A Brief Book Notice from Books at a Glance
Without a proper understanding of sin, there can never be a proper understanding of the gospel. Sin is opposed both to God’s will and to nature, leaving us in need of God’s grace and redemption. This comprehensive exploration of the doctrine of sin looks at what the Bible teaches about sin’s origin, nature, and consequences, engaging with historical and contemporary movements. Dealing with difficult issues such as original sin, angelic sin, corporate sin, greater and lesser sins, and more, this book ends with a discussion on divine grace, which is the only hope for the problem of sin.
About the Author
Thomas H. McCall(PhD, Calvin Theological Seminary) is professor of biblical and systematic theology at Trinity Evangelical Divinity School and the director of the Carl F. H. Henry Center for Theological Understanding. He is also professorial fellow in analytic and exegetical theology at the University of St. Andrews. He is the author or coauthor of several books, including many on the Trinity.
C. John Collins, Professor of Old Testament, Covenant Theological Seminary:
Thomas McCall proves himself a knowledgeable, reliable, and congenial guide to the sad subject of human sin. Here you will find a vigorous and invigorating loyalty to, and defense of, the orthodox Christian tradition. McCall’s argument is firmly rooted in the biblical storyline, well conversant with the history of discussion, and philosophically careful. He shows respect to the various branches of Christianity, offering advice on how they can refine and improve their positions on issues where they differ from one another, and he strengthens their confidence in the large swaths of agreement between them. You can tell as well that McCall, the serious scholar, also loves God and his people, and wants us to aspire to holiness.
Marc Cortez, Professor of Theology, Wheaton College Graduate School:
This book is a gift. Dealing with one of the more contentious issues in theology today, McCall offers a discussion that is judicious, clear, and thought-provoking from beginning to end. It comprehensively surveys the biblical material and historical discussions, deals fairly with a broad range of theological perspectives, and constructively addresses the most difficult questions raised by this much-maligned doctrine. And yet somehow it does all of this while remaining thoroughly readable throughout. I have long hoped to find a comprehensive and up-to-date survey of the doctrine of sin and its significance for theology today, and I think this is it.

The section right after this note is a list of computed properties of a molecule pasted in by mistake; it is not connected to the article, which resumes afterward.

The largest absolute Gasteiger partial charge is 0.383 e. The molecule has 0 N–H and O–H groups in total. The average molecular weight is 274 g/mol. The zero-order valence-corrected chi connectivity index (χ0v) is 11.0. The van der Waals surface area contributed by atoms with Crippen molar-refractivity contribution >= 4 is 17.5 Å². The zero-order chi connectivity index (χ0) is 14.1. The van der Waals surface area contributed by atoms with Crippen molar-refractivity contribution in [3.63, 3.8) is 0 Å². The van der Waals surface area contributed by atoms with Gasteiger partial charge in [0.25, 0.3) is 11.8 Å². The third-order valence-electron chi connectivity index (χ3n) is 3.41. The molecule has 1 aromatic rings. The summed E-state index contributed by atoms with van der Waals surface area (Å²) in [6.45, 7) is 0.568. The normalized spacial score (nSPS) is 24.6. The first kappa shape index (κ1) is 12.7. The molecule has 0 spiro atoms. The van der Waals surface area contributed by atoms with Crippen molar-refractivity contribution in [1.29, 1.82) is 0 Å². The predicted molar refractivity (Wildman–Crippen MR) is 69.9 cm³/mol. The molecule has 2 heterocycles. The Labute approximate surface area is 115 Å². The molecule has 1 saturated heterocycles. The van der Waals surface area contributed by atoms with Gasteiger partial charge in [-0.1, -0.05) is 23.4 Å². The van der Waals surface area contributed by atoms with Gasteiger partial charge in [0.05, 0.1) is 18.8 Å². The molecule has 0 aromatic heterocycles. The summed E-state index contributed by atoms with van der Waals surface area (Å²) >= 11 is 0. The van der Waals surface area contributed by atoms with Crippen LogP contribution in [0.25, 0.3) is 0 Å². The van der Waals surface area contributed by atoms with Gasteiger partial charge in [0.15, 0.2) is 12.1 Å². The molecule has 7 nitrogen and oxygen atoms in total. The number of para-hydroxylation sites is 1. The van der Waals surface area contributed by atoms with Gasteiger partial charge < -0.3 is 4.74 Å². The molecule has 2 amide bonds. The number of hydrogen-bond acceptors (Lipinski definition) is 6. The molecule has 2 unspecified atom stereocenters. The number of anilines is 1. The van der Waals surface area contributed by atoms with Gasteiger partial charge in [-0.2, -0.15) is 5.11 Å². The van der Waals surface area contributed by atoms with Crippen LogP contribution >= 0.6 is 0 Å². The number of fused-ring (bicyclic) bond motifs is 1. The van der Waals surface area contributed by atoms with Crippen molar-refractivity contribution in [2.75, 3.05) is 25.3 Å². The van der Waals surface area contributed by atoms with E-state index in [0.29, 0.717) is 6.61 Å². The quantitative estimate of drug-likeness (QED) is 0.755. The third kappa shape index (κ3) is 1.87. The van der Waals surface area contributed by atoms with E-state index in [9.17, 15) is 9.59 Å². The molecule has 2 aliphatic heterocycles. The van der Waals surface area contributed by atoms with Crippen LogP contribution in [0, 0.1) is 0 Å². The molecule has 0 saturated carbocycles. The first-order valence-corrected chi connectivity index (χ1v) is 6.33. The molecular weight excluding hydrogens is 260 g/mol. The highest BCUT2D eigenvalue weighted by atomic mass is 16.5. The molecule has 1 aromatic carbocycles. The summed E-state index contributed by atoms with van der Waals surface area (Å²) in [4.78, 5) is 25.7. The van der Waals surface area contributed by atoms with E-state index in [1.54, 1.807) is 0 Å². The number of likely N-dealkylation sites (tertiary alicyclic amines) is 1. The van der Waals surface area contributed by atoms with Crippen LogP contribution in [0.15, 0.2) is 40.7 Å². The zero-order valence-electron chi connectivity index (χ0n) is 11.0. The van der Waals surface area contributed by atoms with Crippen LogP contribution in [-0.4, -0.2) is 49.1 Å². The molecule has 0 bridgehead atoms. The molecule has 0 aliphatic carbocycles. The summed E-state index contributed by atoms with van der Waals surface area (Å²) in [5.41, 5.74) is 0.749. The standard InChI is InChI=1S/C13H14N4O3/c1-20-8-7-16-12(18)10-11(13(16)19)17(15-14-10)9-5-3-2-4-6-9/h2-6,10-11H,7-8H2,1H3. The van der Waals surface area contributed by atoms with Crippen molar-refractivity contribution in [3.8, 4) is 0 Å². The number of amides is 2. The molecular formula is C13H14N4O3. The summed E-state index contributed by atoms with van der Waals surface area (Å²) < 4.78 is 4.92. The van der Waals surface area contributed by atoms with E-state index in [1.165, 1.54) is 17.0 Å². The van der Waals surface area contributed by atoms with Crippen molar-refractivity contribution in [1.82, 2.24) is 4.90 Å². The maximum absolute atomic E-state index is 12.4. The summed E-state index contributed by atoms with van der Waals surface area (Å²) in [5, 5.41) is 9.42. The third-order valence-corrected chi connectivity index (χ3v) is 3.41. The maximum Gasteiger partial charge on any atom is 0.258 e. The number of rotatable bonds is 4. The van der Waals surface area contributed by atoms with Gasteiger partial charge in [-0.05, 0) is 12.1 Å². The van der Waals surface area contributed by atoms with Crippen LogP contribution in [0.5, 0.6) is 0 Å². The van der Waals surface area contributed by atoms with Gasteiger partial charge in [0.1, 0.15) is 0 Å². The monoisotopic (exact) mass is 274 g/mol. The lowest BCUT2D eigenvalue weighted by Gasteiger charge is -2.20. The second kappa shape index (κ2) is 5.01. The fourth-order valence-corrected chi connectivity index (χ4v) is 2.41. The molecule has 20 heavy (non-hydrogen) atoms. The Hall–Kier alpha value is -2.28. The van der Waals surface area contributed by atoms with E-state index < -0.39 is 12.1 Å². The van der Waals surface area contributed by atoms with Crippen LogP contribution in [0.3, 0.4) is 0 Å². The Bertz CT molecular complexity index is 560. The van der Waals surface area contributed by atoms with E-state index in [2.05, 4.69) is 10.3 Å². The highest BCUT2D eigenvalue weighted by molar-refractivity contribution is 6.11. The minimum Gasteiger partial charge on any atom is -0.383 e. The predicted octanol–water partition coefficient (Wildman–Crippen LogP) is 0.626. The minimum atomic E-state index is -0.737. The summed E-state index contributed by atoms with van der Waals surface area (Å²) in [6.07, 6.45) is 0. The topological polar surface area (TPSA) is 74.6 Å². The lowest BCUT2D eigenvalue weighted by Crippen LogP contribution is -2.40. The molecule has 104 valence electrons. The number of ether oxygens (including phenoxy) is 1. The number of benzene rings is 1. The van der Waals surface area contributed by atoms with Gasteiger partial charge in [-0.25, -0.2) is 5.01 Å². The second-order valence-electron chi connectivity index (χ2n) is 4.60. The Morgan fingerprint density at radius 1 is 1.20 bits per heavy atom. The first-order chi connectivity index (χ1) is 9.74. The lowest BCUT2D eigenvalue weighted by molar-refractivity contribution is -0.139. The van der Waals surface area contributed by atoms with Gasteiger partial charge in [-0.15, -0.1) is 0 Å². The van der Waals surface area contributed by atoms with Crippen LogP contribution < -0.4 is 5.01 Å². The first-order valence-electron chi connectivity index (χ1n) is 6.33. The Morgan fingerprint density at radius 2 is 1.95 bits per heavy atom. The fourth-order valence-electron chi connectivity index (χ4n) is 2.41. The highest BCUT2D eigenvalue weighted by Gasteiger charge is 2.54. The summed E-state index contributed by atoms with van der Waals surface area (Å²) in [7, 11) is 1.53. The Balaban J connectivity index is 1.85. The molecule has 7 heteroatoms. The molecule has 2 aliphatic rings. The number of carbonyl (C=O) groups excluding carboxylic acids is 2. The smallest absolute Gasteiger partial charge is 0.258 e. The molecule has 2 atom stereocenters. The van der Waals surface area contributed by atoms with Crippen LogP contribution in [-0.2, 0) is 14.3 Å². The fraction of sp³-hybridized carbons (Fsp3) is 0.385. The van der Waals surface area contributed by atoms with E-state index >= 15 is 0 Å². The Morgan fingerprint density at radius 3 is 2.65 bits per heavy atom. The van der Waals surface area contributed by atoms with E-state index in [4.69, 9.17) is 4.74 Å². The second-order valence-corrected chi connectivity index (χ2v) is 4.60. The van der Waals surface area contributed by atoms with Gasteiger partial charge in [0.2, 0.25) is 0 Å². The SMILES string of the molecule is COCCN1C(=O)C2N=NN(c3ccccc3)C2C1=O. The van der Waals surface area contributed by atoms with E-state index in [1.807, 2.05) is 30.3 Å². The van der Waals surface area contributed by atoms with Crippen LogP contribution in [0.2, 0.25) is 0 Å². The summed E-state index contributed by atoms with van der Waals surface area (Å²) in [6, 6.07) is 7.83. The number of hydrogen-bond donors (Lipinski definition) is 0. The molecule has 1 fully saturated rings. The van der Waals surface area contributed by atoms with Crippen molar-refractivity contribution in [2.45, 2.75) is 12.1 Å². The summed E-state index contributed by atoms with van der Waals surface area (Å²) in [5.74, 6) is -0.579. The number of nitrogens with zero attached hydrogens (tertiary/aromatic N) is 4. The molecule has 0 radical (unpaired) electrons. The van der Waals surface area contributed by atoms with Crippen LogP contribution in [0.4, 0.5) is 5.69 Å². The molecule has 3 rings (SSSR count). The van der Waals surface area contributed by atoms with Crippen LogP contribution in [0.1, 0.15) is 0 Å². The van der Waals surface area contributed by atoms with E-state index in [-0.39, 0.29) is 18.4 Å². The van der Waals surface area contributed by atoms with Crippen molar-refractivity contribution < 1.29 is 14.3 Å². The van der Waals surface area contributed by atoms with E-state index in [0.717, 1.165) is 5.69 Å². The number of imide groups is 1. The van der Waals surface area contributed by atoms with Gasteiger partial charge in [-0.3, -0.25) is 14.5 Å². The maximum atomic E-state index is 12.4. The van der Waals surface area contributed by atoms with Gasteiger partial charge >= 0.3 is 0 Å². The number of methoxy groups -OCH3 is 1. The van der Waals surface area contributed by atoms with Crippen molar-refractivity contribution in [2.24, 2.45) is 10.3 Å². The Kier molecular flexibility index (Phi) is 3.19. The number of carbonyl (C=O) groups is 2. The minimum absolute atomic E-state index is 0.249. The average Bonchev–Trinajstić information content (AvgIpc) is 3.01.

David S. Dockery, President, Trinity Evangelical Divinity School:
In Against God and Nature, Thomas McCall invites us to join him as he thoughtfully guides us through a thorough, careful, and insightful exploration of the doctrine of sin from biblical, historical, philosophical, theological, pastoral, and practical perspectives. Wide-ranging in his interaction with the biblical text and with other thinkers through the centuries, this first-rate theologian wrestles with the personal, societal, private, and public aspects of this oft-neglected area of theology. Offering careful exegesis of the central biblical texts on this subject, our author serves as a judicious and astute guide through the issues of original sin, guilt, corruption, and the multiple dimensions of sin. In doing so, he avoids the trap of popular psychobabble while, with pastoral sensitivity, leading readers to a deeper and more thoroughly biblical understanding of the awfulness of sin, idolatry, transgression, and depravity. He helps us all to gain a more theologically informed grasp of the important issues of humanity and our desperate need for rescue, redemption, forgiveness, and salvation. Against God and Nature is an extremely valuable work that I am delighted to recommend.
Thomas A. Noble, Professor of Theology, Nazarene Theological Seminary; Senior Research Fellow, Nazarene Theological College, Manchester, United Kingdom:
No area of Christian theology is more obscure, complex, confused, and convoluted than the doctrine of sin. It is therefore splendid to have such a clear, thorough, erudite, and comprehensive examination of the doctrine by Thomas McCall. Beginning with Scripture, McCall takes into account the varying approaches within the great central tradition of the church, not only on sin as action but also the knotty problems of original sin and fallenness, and helps us to wrestle with the issues in the light of the gospel. This is a tour de force.
Buy the books
Against God and Nature: The Doctrine of Sin (Foundations of Evangelical Theology)